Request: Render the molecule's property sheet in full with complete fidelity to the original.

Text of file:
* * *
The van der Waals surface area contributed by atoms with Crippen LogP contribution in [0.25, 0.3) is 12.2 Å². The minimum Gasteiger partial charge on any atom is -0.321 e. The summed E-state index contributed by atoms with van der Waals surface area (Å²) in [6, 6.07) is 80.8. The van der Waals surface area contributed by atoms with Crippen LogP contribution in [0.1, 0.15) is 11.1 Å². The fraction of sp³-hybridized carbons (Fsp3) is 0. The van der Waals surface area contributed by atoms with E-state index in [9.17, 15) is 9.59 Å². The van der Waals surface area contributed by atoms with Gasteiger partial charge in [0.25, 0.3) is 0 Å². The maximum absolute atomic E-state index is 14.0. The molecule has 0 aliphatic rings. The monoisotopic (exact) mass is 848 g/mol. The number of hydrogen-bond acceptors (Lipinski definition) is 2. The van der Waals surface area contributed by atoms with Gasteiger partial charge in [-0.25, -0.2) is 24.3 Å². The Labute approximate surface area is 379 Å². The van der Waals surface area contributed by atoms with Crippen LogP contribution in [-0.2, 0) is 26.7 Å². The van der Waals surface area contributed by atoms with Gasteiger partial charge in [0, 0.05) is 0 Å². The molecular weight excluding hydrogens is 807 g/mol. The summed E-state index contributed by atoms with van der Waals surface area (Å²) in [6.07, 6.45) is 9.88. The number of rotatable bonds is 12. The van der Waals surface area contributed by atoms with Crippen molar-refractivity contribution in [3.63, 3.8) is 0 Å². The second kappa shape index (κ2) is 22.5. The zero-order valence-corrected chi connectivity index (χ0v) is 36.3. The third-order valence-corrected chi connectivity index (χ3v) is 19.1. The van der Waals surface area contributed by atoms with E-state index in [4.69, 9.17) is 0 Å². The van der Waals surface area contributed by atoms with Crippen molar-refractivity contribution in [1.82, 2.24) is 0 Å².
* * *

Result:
The van der Waals surface area contributed by atoms with Crippen LogP contribution in [0.25, 0.3) is 12.2 Å². The minimum Gasteiger partial charge on any atom is -0.321 e. The summed E-state index contributed by atoms with van der Waals surface area (Å²) in [6, 6.07) is 80.8. The van der Waals surface area contributed by atoms with Crippen LogP contribution in [0.1, 0.15) is 11.1 Å². The fraction of sp³-hybridized carbons (Fsp3) is 0. The van der Waals surface area contributed by atoms with E-state index in [9.17, 15) is 9.59 Å². The van der Waals surface area contributed by atoms with Gasteiger partial charge in [0.25, 0.3) is 0 Å². The maximum absolute atomic E-state index is 14.0. The molecule has 0 aliphatic rings. The monoisotopic (exact) mass is 848 g/mol. The number of hydrogen-bond acceptors (Lipinski definition) is 2. The van der Waals surface area contributed by atoms with Gasteiger partial charge in [-0.25, -0.2) is 24.3 Å². The Labute approximate surface area is 379 Å². The van der Waals surface area contributed by atoms with Crippen LogP contribution in [-0.2, 0) is 26.7 Å². The van der Waals surface area contributed by atoms with Gasteiger partial charge in [0, 0.05) is 0 Å². The molecular weight excluding hydrogens is 807 g/mol. The summed E-state index contributed by atoms with van der Waals surface area (Å²) in [6.07, 6.45) is 9.88. The number of rotatable bonds is 12. The van der Waals surface area contributed by atoms with Crippen molar-refractivity contribution in [3.63, 3.8) is 0 Å². The second kappa shape index (κ2) is 22.5. The zero-order valence-corrected chi connectivity index (χ0v) is 36.3. The third-order valence-corrected chi connectivity index (χ3v) is 19.1. The van der Waals surface area contributed by atoms with E-state index in [4.69, 9.17) is 0 Å². The van der Waals surface area contributed by atoms with Crippen molar-refractivity contribution in [1.82, 2.24) is 0 Å².